The tl;dr of all this is that it's not inconceivable that Sauron could be forced out of his current form by a sufficiently large and powerful force. However, it's unlikely that any such force remained in Middle Earth by the time of the Last Alliance.

However, even if they succeeded Sauron would not be dead; it's important to note that even after the destruction of the Ring Sauron didn't die: in Return of the King, Gandalf says that:

he will be maimed for ever, becoming a mere spirit of malice that gnaws itself in the shadows, but can never again grow or take shape

1 If we're drawing parallels to Judeo-Christian cosmology, it would be better to think of Maiar as a lesser order of angels; strictly speaking the Valar, often considered the "gods" of Middle-Earth, are more accurately classed as angels (With Eru Illuvatar as The One True God), and Valar and Maiar are technically the same kind of creature, just with a different level of power.
2 As Mike Scott reminds me in comments, there's some debate over whether there are two Glorfindels or just one. See my comment here for the background knowledge. So it's possible that there was another elf walking around with the ability to at least kill a lesser Maia. Whether or not he could defeat one or Sauron's strength is purely speculative, because we no longer have any canon support.

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It is stated in the simarillion that Sauron hid the ring and surrendered to the numenorians when he had no chance of winning the war. When Numenor fell he lost his physical body and returned to Middle-earth as a spirit and claimed the ring again. So no, he did not fight in that battle personally. If he had taken the ring to Numenor it would have been lost to the sea alongside his body. –  Hoffmann Aug 22 at 21:15
Actually, according to the text, Elendil and Gil-Galad overthrew Sauron, then Isildur dealt him his death-blow and cut the Ring off. So not only could the Last Alliance have defeated him, it did. The idea that cutting the Ring off defeated and killed Sauron is movie-only. –  Shamshiel Aug 22 at 23:52
@Hoffmann You are coreect; I'll update my answer shortly –  Jason Baker Aug 23 at 4:16
@Shamshiel Do you have a reference for that? All I can find is Elrond's speech in Fellowship, where he says "Gil-Galad died, and Elendil fell, and Narsil broke beneath him; but Sauron himself was overthrown, and Isildur cut the Ring from his hand with the hilt-shard of his father's sword"; I can't find any reference to the exact sequence –  Jason Baker Aug 23 at 4:34
Galadriel was not the only elf in Middle Earth at the end of the Second Age who had lived in Valinor. And the other one was Glorfindel, who had already killed a balrog once, died in the process, and been reincarnated by the Valar. So he could presumably have done it again. –  Mike Scott yesterday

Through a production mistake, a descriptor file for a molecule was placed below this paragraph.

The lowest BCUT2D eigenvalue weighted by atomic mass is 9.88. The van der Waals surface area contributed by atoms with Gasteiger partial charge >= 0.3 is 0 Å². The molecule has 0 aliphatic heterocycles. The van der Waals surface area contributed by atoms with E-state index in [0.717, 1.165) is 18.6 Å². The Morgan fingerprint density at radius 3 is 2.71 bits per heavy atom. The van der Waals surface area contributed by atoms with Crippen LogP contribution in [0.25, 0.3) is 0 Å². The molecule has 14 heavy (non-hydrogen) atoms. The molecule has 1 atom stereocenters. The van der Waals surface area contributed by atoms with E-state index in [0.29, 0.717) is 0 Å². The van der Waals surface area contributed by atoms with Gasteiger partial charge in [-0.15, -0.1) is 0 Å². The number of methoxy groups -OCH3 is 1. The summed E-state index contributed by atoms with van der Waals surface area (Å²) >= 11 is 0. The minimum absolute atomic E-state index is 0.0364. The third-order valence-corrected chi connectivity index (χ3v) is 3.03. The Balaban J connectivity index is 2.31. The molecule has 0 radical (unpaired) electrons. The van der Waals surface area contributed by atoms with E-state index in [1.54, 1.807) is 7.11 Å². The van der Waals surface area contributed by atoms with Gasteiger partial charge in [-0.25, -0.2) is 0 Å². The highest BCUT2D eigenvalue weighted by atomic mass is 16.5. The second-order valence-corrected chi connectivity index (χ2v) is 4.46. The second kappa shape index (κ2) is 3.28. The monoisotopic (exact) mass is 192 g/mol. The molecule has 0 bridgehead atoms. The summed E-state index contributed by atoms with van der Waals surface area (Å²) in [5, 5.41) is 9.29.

I am primarily answering the second question:

I am under the assumption that he is basically invincible when he has control of the One ring, or does he have an achilles heel like the Witch King did?

While extremely powerful, Sauron is not invincible. Several times throughout the writings of Tolkien we see Ainur not only being injured but also killed.

  • Saruman is killed by Wormtongue
  • Gandalf is killed by Durin's Bane (and vice versa)
  • Gothmog, Lord of Balrogs, is killed by Ecthelion
  • An unnamed Balrog is killed by Glorfindel
  • Sauron's physical form is, along with all of Númenor, destroyed by Eru Ilúvatar
  • Morgoth is physically injured in combat seven times by Fingolfin

Thus it is apparent that the Ainur in Middle-Earth are vulnerable to physical threats. Tolkien himself directly commented on this:

It was because of this pre-occupation with the Children of God that the spirits so often took the form and likeness of the Children, especially after their appearance. It was thus that Sauron appeared in this shape. It is mythologically supposed that when this shape was 'real', that is a physical actuality in the physical world and not a vision transferred from mind to mind, it took some time to build up. It was then destructible like other physical organisms. But that of course did not destroy the spirit, nor dismiss it from the world to which it was bound until the end.

-Letters of J.R.R. Tolkien - #200

Therefor it is entirely plausable that Sauron could have been defeated, at least temporarily until he once again regenerated, during the War of the Last Alliance.

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incidentally Sauron was also defeated by Beren and Luthien and Huan in the Silmarillion –  Steven Wood Oct 1 at 21:58